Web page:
# Estimate VaR for Equity Portfolio Using Parametric Methods

This example shows how to estimate the value-at-risk (VaR) for a portfolio of equity positions using two parametric methods, normal VaR and exponentially weighted moving average (EWMA) VaR. Parametric VaR methods, also known as variance-covariance methods when the returns are normally distributed, assume a closed form for the return distribution of the portfolio. Using a parametric model simplifies the problem of VaR calculation to that of estimating the parameters of the distribution. Parametric methods are often contrasted with nonparametric approaches, such as Monte Carlo VaR or historical VaR, that do not assume an analytic formula for the return distribution of the portfolio. For a similar example of VaR calculation on a single index, see Value-at-Risk Estimation and Backtesting.

### Normal VaR Calculation

The VaR of a portfolio is the maximum loss that the portfolio can incur over a given time window and still fall within the designated confidence bound. For example, if a portfolio has a one-day 95% VaR of 1,000,000 USD, then 95% of the time the portfolio should lose less than 1,000,000 USD over the course of the following day. That is, the portfolio should lose more than 1,000,000 USD only about once every 20 business days.

This example focuses on the one day 95% VaR for a portfolio of stocks. With the assumption that the one day returns of the portfolio are normally distributed, the problem of calculating a VaR value reduces to finding the parameters of the normal distribution. That is, VaR = $\mu -{\sigma }_{\mathrm{portfolio}}*\mathrm{zscore}$ [1,2], where $\mu$ is the mean return of the portfolio, ${\sigma }_{\mathrm{portfolio}}$ is the standard deviation of the portfolio returns, and $\mathrm{zscore}$ is the z-score for the confidence level. This example assumes $\mu =0$, which is a common assumption and is approximately true for a one-day time period. The most common confidence intervals are the 95% and 99% values, with z-scores of `1.6449` and `2.3263`, respectively. In general, you can compute z-scores using the `norminv` function.

Computing ${\sigma }_{\mathrm{portfolio}}\text{\hspace{0.17em}}$is the primary task in Normal VaR computation. Suppose the portfolio contains a set of financial assets, and let $\Sigma$ be the covariance matrix for the returns of those assets. Then ${\sigma }_{\mathrm{portfolio}}=\sqrt{\mathit{v}\Sigma {\mathit{v}}^{\prime }}$, where $\mathit{v}=\text{\hspace{0.17em}}<{\mathit{v}}_{1},{\mathit{v}}_{2},...,{\mathit{v}}_{\mathit{n}}>$ is the vector of dollar values invested in each financial asset. In practice, correlations are often easier to work with , and so $\Sigma$ is decomposed into correlations $\mathit{R}$ and standard deviations $\sigma ={\left(\sigma }_{1},{\sigma }_{2},...,{\sigma }_{\mathit{n}}\right)$. This yields ${\sigma }_{\mathrm{portfolio}}=\sqrt{{\sigma }_{\mathit{v}}\mathit{R}{{\sigma }_{\mathit{v}}}^{\prime }}$, where ${\sigma }_{\mathit{v}}=\text{\hspace{0.17em}}\left({\mathit{v}}_{1}{\sigma }_{1,}{\text{\hspace{0.17em}}\mathit{v}}_{2}{\sigma }_{2},...,{\mathit{v}}_{\mathit{n}}{\sigma }_{\mathit{n}}\right).$ In addition, some workflows use weights rather than dollar values . In this case, $\mathit{v}$ is replaced by $\omega =\text{\hspace{0.17em}}\left(\frac{{\mathit{v}}_{1}}{{\mathit{V}}_{\mathrm{total}}}{\sigma }_{1,}\text{\hspace{0.17em}}\frac{{\mathit{v}}_{2}}{{\mathit{V}}_{\mathrm{total}}}{\sigma }_{2},...,\frac{{\mathit{v}}_{\mathit{n}}}{{\mathit{V}}_{\mathrm{total}}}{\sigma }_{\mathit{n}}\right),$ where ${\mathit{V}}_{\mathrm{total}}$ is the total portfolio value. This yields ${\sigma }_{\mathrm{portfolio}}={\mathit{V}}_{\mathrm{total}}\sqrt{\omega \mathit{R}{\omega }^{\prime }}$.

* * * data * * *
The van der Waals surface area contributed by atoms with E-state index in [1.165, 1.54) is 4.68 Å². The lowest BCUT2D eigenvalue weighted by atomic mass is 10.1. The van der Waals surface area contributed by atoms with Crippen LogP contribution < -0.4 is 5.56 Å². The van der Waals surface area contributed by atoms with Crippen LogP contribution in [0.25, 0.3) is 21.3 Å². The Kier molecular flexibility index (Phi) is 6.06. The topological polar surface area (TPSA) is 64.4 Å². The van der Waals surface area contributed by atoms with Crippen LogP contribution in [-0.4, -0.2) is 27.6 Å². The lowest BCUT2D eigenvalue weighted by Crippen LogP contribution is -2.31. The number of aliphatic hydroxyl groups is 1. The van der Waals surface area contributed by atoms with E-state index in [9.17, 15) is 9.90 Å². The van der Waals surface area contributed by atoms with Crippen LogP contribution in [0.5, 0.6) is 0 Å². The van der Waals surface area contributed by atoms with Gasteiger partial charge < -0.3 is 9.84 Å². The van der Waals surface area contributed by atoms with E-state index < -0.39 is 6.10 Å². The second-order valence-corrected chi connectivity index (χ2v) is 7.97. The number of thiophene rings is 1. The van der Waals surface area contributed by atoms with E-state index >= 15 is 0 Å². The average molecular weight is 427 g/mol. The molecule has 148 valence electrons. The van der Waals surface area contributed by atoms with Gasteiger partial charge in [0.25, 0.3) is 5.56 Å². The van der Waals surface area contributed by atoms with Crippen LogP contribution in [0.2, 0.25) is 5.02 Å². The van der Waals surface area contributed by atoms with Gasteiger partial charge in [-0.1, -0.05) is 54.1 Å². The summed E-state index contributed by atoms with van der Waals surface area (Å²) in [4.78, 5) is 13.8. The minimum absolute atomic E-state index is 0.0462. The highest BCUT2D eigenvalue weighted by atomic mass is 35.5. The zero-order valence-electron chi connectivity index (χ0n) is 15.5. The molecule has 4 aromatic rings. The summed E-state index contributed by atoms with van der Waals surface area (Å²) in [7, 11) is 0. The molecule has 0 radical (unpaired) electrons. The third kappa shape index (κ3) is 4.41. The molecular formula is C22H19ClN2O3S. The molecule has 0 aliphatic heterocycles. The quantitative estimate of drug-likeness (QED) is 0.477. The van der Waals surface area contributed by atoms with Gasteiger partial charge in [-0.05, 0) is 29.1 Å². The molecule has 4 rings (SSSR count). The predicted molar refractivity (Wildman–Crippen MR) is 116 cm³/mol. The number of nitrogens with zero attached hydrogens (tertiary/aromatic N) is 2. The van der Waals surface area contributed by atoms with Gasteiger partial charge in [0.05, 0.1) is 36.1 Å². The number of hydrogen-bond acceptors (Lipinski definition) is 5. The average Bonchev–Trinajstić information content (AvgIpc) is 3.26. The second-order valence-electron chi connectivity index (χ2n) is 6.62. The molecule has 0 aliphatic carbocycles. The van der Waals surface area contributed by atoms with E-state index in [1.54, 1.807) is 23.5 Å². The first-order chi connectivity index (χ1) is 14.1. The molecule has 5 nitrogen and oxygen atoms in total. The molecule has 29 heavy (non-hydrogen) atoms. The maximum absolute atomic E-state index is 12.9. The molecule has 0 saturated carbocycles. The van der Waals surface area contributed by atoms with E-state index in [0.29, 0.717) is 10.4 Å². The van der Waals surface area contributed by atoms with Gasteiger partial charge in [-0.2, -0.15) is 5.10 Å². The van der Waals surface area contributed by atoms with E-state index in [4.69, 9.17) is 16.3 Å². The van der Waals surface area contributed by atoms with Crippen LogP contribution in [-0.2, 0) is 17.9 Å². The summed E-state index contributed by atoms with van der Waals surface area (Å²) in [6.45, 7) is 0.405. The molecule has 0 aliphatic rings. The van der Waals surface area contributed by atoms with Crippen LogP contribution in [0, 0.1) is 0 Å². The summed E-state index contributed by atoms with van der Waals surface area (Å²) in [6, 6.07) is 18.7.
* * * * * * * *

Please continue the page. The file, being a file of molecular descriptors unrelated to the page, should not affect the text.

To calculate the one day 95% VaR for a single trading day, begin by loading the data. The data set `SharePrices.mat` contains share prices for 87 stocks over 782 trading days. The following VaR calculations use the last 250 data points, which correspond to a year of data.

```% Load equity prices equityPrices = load("SharePrices.mat","data"); equityPrices = equityPrices.data;```

Calculate the arithmetic returns for the share prices, then load the number of shares the portfolio holds for each stock from `SimulatedRiskParityPortfolio.mat`. This data set contains the shares for a simulated portfolio generated using a risk parity approach, as demonstrated in Estimate Expected Shortfall for Asset Portfolios.

```% Calculate the arithmetic returns returns = tick2ret(equityPrices); % Load simulated portfolio numShares = load("SimulatedRiskParityPortfolio.mat","RiskParityPortfolio"); numShares = numShares.RiskParityPortfolio;```

The three VaR formulas previously discussed in Normal VaR Calculation use `zScore`, `v`, `covarianceMatrix`, `R`, `sigmas`, `sigma_v`, `vTotal`, and `w`.

```% Calculate the zscore for 95% VaR pVaR = 0.95; zScore = norminv(pVaR); % Calculate dollar values for the assets V = equityPrices(end,:).*numShares(end,:); % Calculate covariance matrix covarianceMatrix = cov(returns); % Calculate correlation matrix and standard deviations R = corr(returns); sigmas = std(returns); % Calculate sigma weighted asset values (v vector) sigma_v = V.*sigmas; % Total portfolio value vTotal = sum(V,2); % Portfolio weights w = sigma_v./vTotal;```

To calculate the one day 95% VaR, use these variables in the relevant formulas. Each formula yields an identical result.

```% Calculate VaR with asset values and covariance portfolioSigma = sqrt(V*covarianceMatrix*V')```
```portfolioSigma = 7.0417e+03 ```
`covarianceVaR = portfolioSigma*zScore`
```covarianceVaR = 1.1583e+04 ```
```% Calculate VaR with correlations and sigma weighted asset values portfolioSigma = sqrt(sigma_v*R*sigma_v')```